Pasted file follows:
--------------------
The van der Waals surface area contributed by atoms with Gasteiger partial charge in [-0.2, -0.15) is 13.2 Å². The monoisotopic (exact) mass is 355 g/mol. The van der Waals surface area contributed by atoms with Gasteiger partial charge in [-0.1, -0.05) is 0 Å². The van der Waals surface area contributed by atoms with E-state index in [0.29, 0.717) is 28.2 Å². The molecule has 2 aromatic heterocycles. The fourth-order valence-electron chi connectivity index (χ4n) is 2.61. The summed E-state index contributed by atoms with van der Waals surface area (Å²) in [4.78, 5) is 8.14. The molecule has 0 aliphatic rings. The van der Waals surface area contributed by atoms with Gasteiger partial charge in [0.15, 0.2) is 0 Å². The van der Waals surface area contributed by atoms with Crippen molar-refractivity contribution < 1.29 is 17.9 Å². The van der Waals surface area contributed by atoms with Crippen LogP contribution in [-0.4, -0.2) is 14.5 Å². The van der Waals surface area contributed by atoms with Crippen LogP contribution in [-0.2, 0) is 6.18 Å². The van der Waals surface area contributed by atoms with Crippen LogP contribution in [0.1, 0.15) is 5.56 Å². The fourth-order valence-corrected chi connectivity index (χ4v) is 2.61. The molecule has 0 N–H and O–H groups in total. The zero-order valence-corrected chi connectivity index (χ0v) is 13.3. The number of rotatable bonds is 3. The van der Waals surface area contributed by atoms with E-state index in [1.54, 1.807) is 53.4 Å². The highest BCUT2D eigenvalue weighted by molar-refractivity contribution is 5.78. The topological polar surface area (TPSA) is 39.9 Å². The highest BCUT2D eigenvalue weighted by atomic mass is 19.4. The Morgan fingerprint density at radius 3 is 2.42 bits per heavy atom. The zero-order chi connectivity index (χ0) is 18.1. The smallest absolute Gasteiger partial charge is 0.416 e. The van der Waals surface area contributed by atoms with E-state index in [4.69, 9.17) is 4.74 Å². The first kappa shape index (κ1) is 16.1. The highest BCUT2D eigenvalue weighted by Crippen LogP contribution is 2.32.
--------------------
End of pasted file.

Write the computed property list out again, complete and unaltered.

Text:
The van der Waals surface area contributed by atoms with Gasteiger partial charge in [-0.2, -0.15) is 13.2 Å². The monoisotopic (exact) mass is 355 g/mol. The van der Waals surface area contributed by atoms with Gasteiger partial charge in [-0.1, -0.05) is 0 Å². The van der Waals surface area contributed by atoms with E-state index in [0.29, 0.717) is 28.2 Å². The molecule has 2 aromatic heterocycles. The fourth-order valence-electron chi connectivity index (χ4n) is 2.61. The summed E-state index contributed by atoms with van der Waals surface area (Å²) in [4.78, 5) is 8.14. The molecule has 0 aliphatic rings. The van der Waals surface area contributed by atoms with Gasteiger partial charge in [0.15, 0.2) is 0 Å². The van der Waals surface area contributed by atoms with Crippen molar-refractivity contribution < 1.29 is 17.9 Å². The van der Waals surface area contributed by atoms with Crippen LogP contribution in [-0.4, -0.2) is 14.5 Å². The van der Waals surface area contributed by atoms with Crippen LogP contribution in [-0.2, 0) is 6.18 Å². The van der Waals surface area contributed by atoms with Crippen LogP contribution in [0.1, 0.15) is 5.56 Å². The fourth-order valence-corrected chi connectivity index (χ4v) is 2.61. The molecule has 0 N–H and O–H groups in total. The zero-order valence-corrected chi connectivity index (χ0v) is 13.3. The number of rotatable bonds is 3. The van der Waals surface area contributed by atoms with E-state index in [1.54, 1.807) is 53.4 Å². The highest BCUT2D eigenvalue weighted by molar-refractivity contribution is 5.78. The topological polar surface area (TPSA) is 39.9 Å². The highest BCUT2D eigenvalue weighted by atomic mass is 19.4. The Morgan fingerprint density at radius 3 is 2.42 bits per heavy atom. The zero-order chi connectivity index (χ0) is 18.1. The smallest absolute Gasteiger partial charge is 0.416 e. The van der Waals surface area contributed by atoms with E-state index in [4.69, 9.17) is 4.74 Å². The first kappa shape index (κ1) is 16.1. The highest BCUT2D eigenvalue weighted by Crippen LogP contribution is 2.32.